In Translation

Why It Matters When an Iranian Children’s Book Illustrator Is Refused a Visa

M. Lynx Qualey

Staff Writer

M. Lynx Qualey is the founder of, a website that brings together translators, authors, publishers, critics, academics, and readers around discussions of Arabic literature in translation. She works as a book critic, reader, editor, and ghostwriter. You can follow her at @arablit.

Iranian children’s literature is a pocket of vibrant innovation, both in style and story. Last year, when I was assembling a list of “100 Great Translated Children’s Books from Around the World,” I stumbled over Tiny Owl, a UK publisher focused on bringing Iranian children’s literature into English.

Since my focus is on Arabic literature, I wasn’t surprised to find a distressing number of Tiny Owl’s blog posts were about authors and illustrators being refused visas to visit the UK. Even before Brexit, and before Trump’s new travel bans, many Arab authors and artists have seen their visas delayed or refused, even when they are coming to accept major awards.

Now the situation is becoming even more dire. This doesn’t harm only the Iranian, Arab, Afghan, Pakistani, and other authors being refused entry into the US or UK, who are thus unable to earn wages, meet their audiences, and discuss art with others from around the world. It also harms US and UK readers and creators who think they’re seeing a full picture.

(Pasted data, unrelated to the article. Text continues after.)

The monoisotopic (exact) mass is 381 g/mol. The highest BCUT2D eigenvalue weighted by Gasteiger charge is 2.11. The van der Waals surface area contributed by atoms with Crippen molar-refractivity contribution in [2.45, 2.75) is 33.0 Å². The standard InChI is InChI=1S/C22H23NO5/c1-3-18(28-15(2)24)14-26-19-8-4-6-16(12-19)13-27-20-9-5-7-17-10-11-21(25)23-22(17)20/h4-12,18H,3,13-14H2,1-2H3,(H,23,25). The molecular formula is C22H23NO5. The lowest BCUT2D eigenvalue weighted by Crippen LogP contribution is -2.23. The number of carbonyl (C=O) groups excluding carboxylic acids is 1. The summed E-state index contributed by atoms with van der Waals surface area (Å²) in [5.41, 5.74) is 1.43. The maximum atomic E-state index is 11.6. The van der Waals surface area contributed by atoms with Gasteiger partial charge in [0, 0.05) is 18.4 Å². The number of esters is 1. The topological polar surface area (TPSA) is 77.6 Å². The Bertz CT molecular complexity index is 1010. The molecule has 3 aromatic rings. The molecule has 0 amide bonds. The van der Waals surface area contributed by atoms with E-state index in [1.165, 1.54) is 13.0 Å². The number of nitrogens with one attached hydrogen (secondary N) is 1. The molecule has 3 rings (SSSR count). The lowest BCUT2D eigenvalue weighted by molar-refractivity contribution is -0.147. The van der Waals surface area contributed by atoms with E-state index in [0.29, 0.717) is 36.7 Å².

Tiny Owl illustrator Ehsan Abdollahi, whose image is used above, was meant to appear at this year’s Edinburgh Book Festival, which takes place in August each year. As Pippa Goodhart writes over at the Tiny Owl website, “He submitted all the paperwork needed, funding has been secured to pay all his costs whilst here, and his publisher took full responsibility for this world renowned artist’s proposed short stay in our country.”

Yet Abdollahi’s visa was refused.

As poet, playwright, and translator Sasha Dugdale wrote on Facebook, with my bold:

I know from personal experience that the British visa authorities have been pursuing a strict regime of ‘unexplained’ refusals for arts and literature practitioners from some countries. In the last twelve months three writers I work with directly have been refused visas and I have heard of many other cases. This pointless policy is causing terrible heartache and inconvenience to some very brilliant individuals, but the biggest damage is to the British public who are being plunged unsuspecting into a new cultural isolation. British institutions are wasting time and huge amounts of money on repeat applications for their invitees and they will soon stop trying to bring such people to the UK as it is expensive and risky. We are losing out.

The same goes double for the United States.